It is a confronting, sometimes angry read about racism in society and the criminal justice system, taking in everything from the Kashmir conflict to the Prevent counter-terrorism strategy (which, she writes, “makes civil society into border police”), “joint enterprise” murders and being a person of colour “passing” in majority white Britain. It should shame many readers, particularly those in the worlds of journalism, education, publishing, prisons and police.

For a long time, Taneja couldn’t talk about what happened. First, she writes, her Cambridge college advised her to stay silent, less to protect her than itself – “call it fear of tarnishing a world-leading reputation, offending donors, the Daily Mail”. She was given media training by the university, where she was presented with a list of possible questions journalists might ask. Several revolved around the possibility that they might suggest her first book, which she had given to students in prison, could possibly have radicalised Khan. “There was a serious suggestion that it could be interpreted that way by elements of the media,” Taneja says.

She went along with it at the time. “Shock of that magnitude almost makes you cling to things you think you know, even harder. So if you think that someone is there to keep you safe, you’ll go with that.”

She taught Khan for only 20 hours over one term but wonders what could have been done to stop him. “I think I had a perspective on what was going on, that if anyone had asked … I would have been able to say, at the time: how can you release this person? How can you think that they’re going to be fine? Going from category A, right into the world? Who is taking charge of this process? It was a technicality that he was released on.”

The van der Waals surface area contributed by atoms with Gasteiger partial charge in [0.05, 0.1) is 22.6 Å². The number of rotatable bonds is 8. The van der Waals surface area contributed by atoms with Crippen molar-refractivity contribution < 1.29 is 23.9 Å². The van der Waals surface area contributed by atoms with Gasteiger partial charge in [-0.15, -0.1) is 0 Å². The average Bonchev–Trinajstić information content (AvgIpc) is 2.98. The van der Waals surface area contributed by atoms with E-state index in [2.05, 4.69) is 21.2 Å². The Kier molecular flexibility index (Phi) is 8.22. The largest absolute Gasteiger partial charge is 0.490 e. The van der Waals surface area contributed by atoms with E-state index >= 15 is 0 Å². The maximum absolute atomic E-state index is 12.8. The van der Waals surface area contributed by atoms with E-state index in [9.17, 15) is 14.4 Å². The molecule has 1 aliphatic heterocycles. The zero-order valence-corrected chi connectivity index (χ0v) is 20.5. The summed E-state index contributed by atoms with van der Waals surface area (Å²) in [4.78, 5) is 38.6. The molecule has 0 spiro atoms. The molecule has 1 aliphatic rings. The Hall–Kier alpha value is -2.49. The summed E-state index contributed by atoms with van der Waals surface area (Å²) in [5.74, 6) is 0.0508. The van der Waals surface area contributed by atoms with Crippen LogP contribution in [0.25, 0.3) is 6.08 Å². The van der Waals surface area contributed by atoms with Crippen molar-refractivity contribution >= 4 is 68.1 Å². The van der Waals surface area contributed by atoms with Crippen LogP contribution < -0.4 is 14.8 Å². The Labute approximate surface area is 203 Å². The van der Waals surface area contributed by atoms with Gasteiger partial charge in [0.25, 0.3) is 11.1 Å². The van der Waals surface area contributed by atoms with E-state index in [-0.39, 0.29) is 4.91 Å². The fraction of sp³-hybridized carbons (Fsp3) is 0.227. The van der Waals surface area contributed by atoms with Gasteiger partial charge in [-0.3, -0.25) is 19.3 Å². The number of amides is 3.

She feels the inquest process “revealed how unsafe we as course leaders and students actually were while … we did this work inside; and in fact it revealed we were all unsafe on the outside, too, all the way up to MI5 – which is what the coroner’s report finally concluded. Prevent, police, the Home Office: nothing kept this from happening … And no one at any level wanted to take final responsibility for what happened.” She says that “the realisations and responses of the inquest process deeply added to my grief and shock”.

No one has ever really taken responsibility for Khan’s early release. He was let out automatically on licence after serving half of his 16-year term without going in front of the parole board, despite intelligence held by the Prison Service warning that Khan was going to “go back to his old ways”.

He had been convicted aged just 19 of being part of a terror cell that was plotting an attack on the London Stock Exchange and planning a jihadi training camp. As Taneja details in Aftermath, he was not a model prisoner, though she had no idea of this when she was his teacher. In 2013, he was found in prison stockpiling chemicals for a bomb. A loose razor blade was discovered taped to the underside of his locker in 2017, as well as the address of a prison governor. He took part in the government’s Healthy Identity Intervention deradicalisation scheme, while influencing inmates to kill and harm others. There were suspicions he was playing the system and showing “false compliance”. Taneja didn’t know this when she welcomed him into her classroom.